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I have seen some people throw seed without using dirt. Is it less or more efficient ?

Here is this video here that shows what I am talking about

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I dormant overseeded here in Columbus Ohio and the results were amazing. I seeded my lawn my simply using a walk behind spreader and let nature work. I did the seeding in early January and the freeze/thaw cycle pulled the seed into nooks and crannies for a few months. With the wet springs here, it worked like a charm with very little work. – Evil Elf Aug 5 '13 at 14:31
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In the video, he applies a soil-based topdressing material after spreading seed on the lawn. I'm not sure where you're getting the "without using dirt" from. If you simply throw grass seed onto compacted soil, you will get poor germination.

I'm not a lawn expert, but if I was going to go to the cost and effort of spreading grass seed on my existing lawn, I would definitely spread a thin layer of finely sifted compost or topsoil over the top of the seed. If you have bare spots, I think it would be worth the effort to scratch these up so that the seeds make good soil contact when they land there.

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The start of the video also shows Dan, the assistant, in the background raking the section of lawn that they overseed later. This does two things: removes dead grass from the area, and loosens the top of the soil allowing the roots from the new seed to take hold more easily. – Niall C. May 21 '13 at 23:59

For what its worth, I conducted an experiment to determine the best way to sow grass seed before reseeding my lawn with $200 worth of KBG seed.

In pot #1, I just sprinkled seed on the dirt. Nothing else.

Pot #2, I sprinkled seed and covered with a light covering of dried grass clippings.

Pot #3, I sprinkled seed and then rubbed my hand overtop lightly to similate "raking in".

Of the 3 pots, and to this day, pot #1 is the densest. Pot #2 has the tallest grass, but not as dense as pot #1. Pot #3 had the poorest germination rate and has the shortest grass. Actually, pot #3 is quite pathetic looking.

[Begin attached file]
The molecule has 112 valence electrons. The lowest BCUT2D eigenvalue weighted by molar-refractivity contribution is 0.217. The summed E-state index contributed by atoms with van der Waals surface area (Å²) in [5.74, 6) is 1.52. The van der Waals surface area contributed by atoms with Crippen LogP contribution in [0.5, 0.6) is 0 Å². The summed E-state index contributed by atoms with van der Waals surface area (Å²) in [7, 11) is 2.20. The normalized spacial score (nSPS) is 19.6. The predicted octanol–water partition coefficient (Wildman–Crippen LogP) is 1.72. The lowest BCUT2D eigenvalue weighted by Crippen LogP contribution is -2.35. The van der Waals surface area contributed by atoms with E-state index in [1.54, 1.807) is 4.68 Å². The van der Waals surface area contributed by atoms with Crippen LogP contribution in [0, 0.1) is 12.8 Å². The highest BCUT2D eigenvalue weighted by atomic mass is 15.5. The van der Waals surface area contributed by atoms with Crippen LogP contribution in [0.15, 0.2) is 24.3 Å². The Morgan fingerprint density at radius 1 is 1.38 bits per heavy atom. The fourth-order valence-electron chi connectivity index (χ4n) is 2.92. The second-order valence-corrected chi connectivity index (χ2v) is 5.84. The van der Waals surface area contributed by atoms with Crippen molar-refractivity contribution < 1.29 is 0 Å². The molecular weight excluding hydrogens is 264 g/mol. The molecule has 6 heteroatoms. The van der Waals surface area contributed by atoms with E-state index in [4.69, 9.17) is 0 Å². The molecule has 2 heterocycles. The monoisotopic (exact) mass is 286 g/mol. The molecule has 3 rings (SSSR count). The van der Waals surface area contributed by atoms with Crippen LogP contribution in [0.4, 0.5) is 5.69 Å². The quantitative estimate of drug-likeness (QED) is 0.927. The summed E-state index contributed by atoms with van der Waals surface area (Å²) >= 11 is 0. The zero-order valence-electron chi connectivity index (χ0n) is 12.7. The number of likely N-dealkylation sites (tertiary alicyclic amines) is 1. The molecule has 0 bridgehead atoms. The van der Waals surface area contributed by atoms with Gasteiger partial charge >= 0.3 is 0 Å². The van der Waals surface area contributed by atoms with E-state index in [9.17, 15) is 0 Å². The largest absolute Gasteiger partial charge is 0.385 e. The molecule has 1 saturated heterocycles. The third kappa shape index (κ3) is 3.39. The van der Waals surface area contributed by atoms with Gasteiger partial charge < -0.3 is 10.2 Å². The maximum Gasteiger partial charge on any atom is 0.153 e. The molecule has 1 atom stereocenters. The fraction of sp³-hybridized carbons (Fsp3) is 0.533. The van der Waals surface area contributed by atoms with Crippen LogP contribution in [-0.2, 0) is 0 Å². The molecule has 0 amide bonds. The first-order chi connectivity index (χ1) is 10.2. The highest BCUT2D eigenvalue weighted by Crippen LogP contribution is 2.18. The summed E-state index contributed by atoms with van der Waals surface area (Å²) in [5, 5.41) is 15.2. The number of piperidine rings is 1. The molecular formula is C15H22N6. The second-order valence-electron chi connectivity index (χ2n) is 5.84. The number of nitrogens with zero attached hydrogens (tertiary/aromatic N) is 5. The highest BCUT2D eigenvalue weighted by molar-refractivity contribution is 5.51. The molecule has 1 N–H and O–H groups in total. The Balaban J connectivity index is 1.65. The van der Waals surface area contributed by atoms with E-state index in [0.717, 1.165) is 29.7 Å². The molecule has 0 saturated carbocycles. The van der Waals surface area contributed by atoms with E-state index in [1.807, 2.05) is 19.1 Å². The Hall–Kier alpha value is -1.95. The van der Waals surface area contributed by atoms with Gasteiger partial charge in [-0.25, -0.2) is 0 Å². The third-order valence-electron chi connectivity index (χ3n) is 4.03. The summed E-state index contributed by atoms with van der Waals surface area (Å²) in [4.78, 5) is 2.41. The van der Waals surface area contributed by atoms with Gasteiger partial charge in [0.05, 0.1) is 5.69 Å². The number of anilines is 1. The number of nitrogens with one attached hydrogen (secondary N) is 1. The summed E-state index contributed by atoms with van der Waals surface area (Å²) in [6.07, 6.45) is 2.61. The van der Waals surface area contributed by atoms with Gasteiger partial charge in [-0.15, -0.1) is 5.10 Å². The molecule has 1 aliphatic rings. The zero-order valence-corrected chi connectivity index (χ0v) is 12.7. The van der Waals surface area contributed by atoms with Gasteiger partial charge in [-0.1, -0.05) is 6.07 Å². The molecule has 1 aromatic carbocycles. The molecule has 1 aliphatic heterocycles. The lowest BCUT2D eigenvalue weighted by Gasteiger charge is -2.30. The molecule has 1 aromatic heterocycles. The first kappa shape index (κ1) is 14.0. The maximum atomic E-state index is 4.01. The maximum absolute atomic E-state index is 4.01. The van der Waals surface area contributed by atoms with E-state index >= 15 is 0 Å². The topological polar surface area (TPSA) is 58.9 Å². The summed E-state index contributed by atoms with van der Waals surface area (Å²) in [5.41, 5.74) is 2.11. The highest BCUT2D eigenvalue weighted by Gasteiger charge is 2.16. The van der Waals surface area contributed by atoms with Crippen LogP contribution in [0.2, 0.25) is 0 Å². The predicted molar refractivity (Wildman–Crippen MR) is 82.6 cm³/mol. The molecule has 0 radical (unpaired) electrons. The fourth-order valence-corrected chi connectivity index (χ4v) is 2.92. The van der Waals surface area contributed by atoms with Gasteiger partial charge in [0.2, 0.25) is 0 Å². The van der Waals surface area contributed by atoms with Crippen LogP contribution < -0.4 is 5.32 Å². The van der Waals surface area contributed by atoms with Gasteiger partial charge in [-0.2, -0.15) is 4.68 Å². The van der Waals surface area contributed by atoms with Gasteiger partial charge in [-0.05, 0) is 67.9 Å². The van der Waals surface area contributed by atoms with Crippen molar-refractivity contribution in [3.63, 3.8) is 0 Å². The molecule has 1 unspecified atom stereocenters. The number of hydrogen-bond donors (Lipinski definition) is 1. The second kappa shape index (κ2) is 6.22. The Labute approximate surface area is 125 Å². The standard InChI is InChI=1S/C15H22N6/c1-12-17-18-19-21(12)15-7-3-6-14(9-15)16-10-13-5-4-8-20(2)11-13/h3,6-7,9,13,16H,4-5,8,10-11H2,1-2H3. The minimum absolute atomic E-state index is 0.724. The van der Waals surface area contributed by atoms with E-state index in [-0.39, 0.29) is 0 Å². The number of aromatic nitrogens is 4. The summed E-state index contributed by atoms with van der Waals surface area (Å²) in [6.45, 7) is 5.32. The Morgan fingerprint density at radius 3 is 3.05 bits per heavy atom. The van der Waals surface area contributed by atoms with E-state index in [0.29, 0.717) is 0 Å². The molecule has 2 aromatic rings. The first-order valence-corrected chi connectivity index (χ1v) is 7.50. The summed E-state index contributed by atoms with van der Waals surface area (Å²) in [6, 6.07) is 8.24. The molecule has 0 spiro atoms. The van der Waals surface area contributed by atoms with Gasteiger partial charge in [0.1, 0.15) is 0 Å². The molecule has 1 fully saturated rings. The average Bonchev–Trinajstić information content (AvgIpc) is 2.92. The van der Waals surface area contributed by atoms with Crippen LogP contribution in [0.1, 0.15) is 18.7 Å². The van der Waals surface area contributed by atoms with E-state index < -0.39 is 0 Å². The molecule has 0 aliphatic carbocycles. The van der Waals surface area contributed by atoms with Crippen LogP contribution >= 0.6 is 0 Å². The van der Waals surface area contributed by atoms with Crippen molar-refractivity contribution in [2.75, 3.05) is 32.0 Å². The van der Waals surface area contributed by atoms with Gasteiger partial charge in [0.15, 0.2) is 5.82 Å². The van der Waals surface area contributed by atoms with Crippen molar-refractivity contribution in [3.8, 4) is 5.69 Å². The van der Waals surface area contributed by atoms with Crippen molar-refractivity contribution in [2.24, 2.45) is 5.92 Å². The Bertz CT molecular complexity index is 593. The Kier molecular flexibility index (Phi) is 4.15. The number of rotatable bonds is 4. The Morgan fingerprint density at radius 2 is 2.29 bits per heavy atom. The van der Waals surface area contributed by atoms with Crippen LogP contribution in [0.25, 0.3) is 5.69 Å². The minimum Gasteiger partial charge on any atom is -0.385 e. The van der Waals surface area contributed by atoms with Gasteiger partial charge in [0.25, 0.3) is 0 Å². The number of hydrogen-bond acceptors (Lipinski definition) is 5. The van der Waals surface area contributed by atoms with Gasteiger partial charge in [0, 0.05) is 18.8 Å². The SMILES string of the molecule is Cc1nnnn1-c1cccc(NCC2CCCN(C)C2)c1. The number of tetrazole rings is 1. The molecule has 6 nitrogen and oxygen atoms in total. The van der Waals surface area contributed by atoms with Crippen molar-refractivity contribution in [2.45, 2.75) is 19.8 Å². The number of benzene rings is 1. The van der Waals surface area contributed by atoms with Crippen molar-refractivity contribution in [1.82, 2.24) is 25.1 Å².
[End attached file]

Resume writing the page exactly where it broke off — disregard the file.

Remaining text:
It seems the worst way to sow KBG is to cover the seed with dirt. This may be different with a variety having larger seed, but KBG seed is very small and seems to lack the strength to emerge from under the dirt... or maybe the seed rotted in the ground. Its hard to be certain.

The dirt used in the pots is the same dirt as my lawn, which was mixed and sifted, then distributed to the 3 pots. The pots were kept in the same location and were watered by rain, so watering was even between the 3. The soil had a loose texture on the surface and was in no way compacted when the seeds were sown.

Unfortunately, conditions prevented me from just throwing the seed on bare dirt, fearing the seed may dry before germination or the rains would wash it away. It takes a full 7 days before KBG seed sprouts. So, my lawn got the pot #2 treatment since pot #2 had an acceptable appearance and seemed to give the best odds for at least a decent germination rate in unpredictable weather.

I have no regrets and mulching seed lightly with grass clippings seems to be an acceptable way to sow grass seed as this most closely replicates nature where seeds fall to the ground in the thatch between grass blades. Grass seeds in nature are not generally covered with soil.

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#2 is basically all that's done with hydroseeding. Clear and prep the ground with amendments, rake flat and then spray the mulch/seed solution so it visibly covers the earth. – Fiasco Labs Aug 4 '13 at 14:14

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